On Sunday June 25, I lost a sister, a friend, a colleague and a confidante Dr. Barbara Christian.
My Mother and my Father lost a daughter. My brothers Alphonso and Delano lost a sister. My sisters, Reubina Gomez and Alicia Wells, lost a sister and my niece Najuma lost a mother.
The academic community lost a friend, scholar and someone who was known as a premier scholar in the area of Black Feminist Criticism and Black Women Novelists.
My parents told me that my aunt Josie, now 93 and mother to Dr. Alfred Heath, when Barbara was a few days old, exulted with words: "What a beautiful child!"
Barbara was born on Dec. 12, 1943. Her beauty was not limited to her physical appearance. Her beauty was the gift of her mind. She was always at the top of her class, graduating from Sts. Peter and Paul at age 15 as Valedictorian. The year before at age 14, she won the Virgin Islands-wide High School Oratorical Contest and was invited to skip 12th grade and enter Howard University at age 14. She declined, preferring to graduate with her high school classmates.
My sister was a giant to me. I remember her from our days growing up in St. Thomas when we were first at Nye Gade or Garden Street, as it was known by all, and later when we moved up to Solberg. I remembered when she went off to Marquette. She graduated with honors and was selected as the keynote speaker for the student body of the entire University, which included all doctors of philosophy. Note she was only in undergraduate school at the time.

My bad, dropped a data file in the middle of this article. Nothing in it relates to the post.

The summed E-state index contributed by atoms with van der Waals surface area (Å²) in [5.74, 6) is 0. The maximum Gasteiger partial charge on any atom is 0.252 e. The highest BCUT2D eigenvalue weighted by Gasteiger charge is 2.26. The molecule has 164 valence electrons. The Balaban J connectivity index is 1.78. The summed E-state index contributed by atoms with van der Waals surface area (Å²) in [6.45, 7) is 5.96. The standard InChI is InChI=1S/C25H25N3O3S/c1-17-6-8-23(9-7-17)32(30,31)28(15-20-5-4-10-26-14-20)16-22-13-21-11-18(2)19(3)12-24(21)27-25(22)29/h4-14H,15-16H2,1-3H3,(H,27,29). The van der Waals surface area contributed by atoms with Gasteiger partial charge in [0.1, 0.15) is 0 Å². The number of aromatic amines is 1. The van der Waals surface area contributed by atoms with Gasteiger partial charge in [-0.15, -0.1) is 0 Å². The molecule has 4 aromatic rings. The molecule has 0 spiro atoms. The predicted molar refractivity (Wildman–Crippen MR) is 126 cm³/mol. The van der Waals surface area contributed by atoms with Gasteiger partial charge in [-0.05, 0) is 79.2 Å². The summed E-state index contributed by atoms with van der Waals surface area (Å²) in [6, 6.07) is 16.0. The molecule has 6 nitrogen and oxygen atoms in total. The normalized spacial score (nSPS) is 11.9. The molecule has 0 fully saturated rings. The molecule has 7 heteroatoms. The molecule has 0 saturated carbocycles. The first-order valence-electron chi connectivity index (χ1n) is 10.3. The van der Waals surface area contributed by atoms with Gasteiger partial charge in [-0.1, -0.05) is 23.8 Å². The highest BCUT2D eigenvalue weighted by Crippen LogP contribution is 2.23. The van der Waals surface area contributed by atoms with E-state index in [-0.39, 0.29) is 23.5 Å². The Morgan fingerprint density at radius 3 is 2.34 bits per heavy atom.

Subsequently, she continued her studies at Columbia University, earning her masters and doctorate, with distinction, where she was the first woman in the contemporary British and American literature program.
Following brief stints as a teacher at the College of the Virgin Islands in its first year of operation and at Hunter College in Manhattan, in the fall of 1965, she joined the faculty of the City College of the City University of New York as a member of the English Department. She was also appointed as an instructor in the pioneering SEEK program (Search for Education, Elevation and Knowledge), which offered opportunities to promising but underprivileged students to attend college.
In September 1971, after six years at City College, Barbara headed west to join the Department of English at the University of California, Berkeley.
We have always been in contact over the years. Time never was a distance between us. For me, whenever I got an opportunity to travel to the west coast of the U.S. I made it a point of fraternal duty to visit with Barbara, Babsie, as I affectionately called her. My sister, Reubina, used every opportunity to travel to visit her and to take my children along to better know their famous aunt.
At Berkeley, faculty and friends will remember my sister Barbara as the first African American woman to receive tenure at the university in 1978. She was the first Black to be promoted to full professor in 1986. Between 1978 and 1983, she served as chairperson for the Department of African American Studies at Berkeley. Throughout her years as a professor she was probably its most important leader, as well as its most accomplished member.
In addition, between 1986 and 1989, she was chair of the recently formed Ethnic Studies doctoral program at the university. From 1971 to 1976, she also served as a founding member and teacher with the University Without Walls, a community based alternative college committed to providing education to people of color.